What Multicultural Acceptance looks like within the Classroom

Many teachers around the globe have classrooms that are increasing more globally diverse. Students are moving from around the globe to new places and bring with them a wealth of cultural information that may be new or different to their new home region and school. As teachers our goal is to get to know the student to make them feel comfortable and safe. In doing so it means we need to get to learn the cultural background of students and how those cultures see education, the role of the teacher and classroom, and how communication is used. By bringing in those aspects students can see themselves in the classroom. Plus including learning about your new students language, foods, special festivities and more into the classroom year round as well as on special occasions. When students feel that they are welcomed and embraced in the classroom, the will feel that they are part of the classroom fabric, woven into the importance.

I remember when I was in classrooms where the students looked and sounded like me. We all knew the same two languages. We ate the same foods. We attended the same cultural festivities, cultural grocery stores and had the same pictures around our homes of our parents motherland. And then one day I no longer went to school with like cultural students. No-one in my class spoke my other language, had a clue where the Azores was located or ate what Bacalhau à Gomes de Sá. I was effectively a lone representative. But, my class was full of students from backgrounds different from each other and very different from our teachers. So, it was a very interesting learning experience. I didn’t just learn about the academic goals my teachers had set out, I learned about the many cultures of my peers. However, this wasn’t from my teachers. Very few of my teachers tried to learn or incorporate the difference and similarities of the students in the class. I didn’t feel that I mattered as much because they didn’t know me. They didn’t really know me and my teachers didn’t know how to see me. I didn’t feel that I was part of the fabric of the classroom, nor do I think many of my peers did either, no matter how hard our teachers tried to make learning fun, hands, on and meaningful. The teachers were great in many ways but if I had felt seen it would have been better.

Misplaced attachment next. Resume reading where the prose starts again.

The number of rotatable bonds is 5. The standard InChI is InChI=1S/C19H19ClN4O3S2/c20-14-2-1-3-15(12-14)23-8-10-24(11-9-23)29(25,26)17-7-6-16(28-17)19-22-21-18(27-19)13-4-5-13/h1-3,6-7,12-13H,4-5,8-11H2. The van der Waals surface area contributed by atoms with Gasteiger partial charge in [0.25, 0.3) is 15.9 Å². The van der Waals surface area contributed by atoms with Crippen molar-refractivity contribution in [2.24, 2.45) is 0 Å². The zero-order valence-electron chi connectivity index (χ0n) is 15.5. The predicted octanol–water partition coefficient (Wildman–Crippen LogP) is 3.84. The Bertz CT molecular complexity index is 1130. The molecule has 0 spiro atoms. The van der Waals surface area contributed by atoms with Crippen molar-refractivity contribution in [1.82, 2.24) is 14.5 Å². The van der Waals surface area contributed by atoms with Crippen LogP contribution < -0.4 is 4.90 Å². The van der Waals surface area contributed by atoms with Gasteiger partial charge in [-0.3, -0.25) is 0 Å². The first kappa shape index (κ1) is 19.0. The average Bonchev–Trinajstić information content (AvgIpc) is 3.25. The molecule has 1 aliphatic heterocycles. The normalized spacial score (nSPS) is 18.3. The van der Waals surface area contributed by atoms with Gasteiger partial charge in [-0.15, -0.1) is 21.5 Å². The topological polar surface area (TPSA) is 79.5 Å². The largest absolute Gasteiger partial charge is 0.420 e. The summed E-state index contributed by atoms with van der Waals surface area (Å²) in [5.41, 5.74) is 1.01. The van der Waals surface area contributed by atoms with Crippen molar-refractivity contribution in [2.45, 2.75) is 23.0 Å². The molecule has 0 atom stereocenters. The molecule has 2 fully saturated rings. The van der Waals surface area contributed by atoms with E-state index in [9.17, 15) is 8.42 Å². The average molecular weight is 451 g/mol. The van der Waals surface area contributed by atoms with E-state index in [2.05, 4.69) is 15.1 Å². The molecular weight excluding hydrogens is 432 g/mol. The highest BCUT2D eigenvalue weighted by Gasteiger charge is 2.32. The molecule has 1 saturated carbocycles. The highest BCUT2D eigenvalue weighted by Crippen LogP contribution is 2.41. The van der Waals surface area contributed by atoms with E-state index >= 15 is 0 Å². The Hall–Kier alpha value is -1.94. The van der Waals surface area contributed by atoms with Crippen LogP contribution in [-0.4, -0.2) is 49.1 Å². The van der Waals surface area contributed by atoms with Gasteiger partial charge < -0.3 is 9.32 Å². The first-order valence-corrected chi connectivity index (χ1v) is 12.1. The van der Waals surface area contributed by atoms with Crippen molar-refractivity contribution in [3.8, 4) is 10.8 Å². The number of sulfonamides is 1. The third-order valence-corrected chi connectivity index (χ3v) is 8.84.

As you are planning your new school year I encourage you to consider learning and adding cultural background of your students into the classroom. Adding background and voice help to students make the classroom inclusive and equitable. Here are some examples of ways to incorporate students backgrounds into the classroom without making the student the sage on the stage at all times.

Suggestions:

  • Student surveys
  • Family Surveys
  • Look up country backgrounds at : https://www.hofstede-insights.com/product/compare-countries/ These impacts can effect how students learn and behave in the classroom.
  • Amazon and libraries to fill your classroom library with books on places represented by your students as well as books in native languages of your students and bilingual books of native language and English,
  • Allow students to engage in learning strength based on their cultural backgrounds
  • Support students to learn with methods that are different than those they come to your class already knowing
  • Allow students to teach or correct but not always feel the need to be the teacher of their culture- become a resource and a partner for your students
  • Cultural representatives: as guest speakers

Also something to note- we cannot always tell the backgrounds of our students just by looking at them or hearing them. Not everyone is a English Language Learner or wears their culture on their sleeve via clothing etc. Be sure to ask rather than assume. My teachers would be have been able to help me more if they would have asked instead of assumed. Be the asking teacher.

Published by Curve Your Learning

Hi everyone, thank you for visiting! I'm Liz and the creator of Curve Your Learning and The Reading Curve. I created resources and drive teachers, coaches, and parents to increase student learning success. I have been in education for 17 years, have a multiple subject credential, M.S., a literacy certificate, and am working towards my Ed.D. At home, I am a boymom and wife of 16 years who loves to glamping, paddleboard, and have fun!

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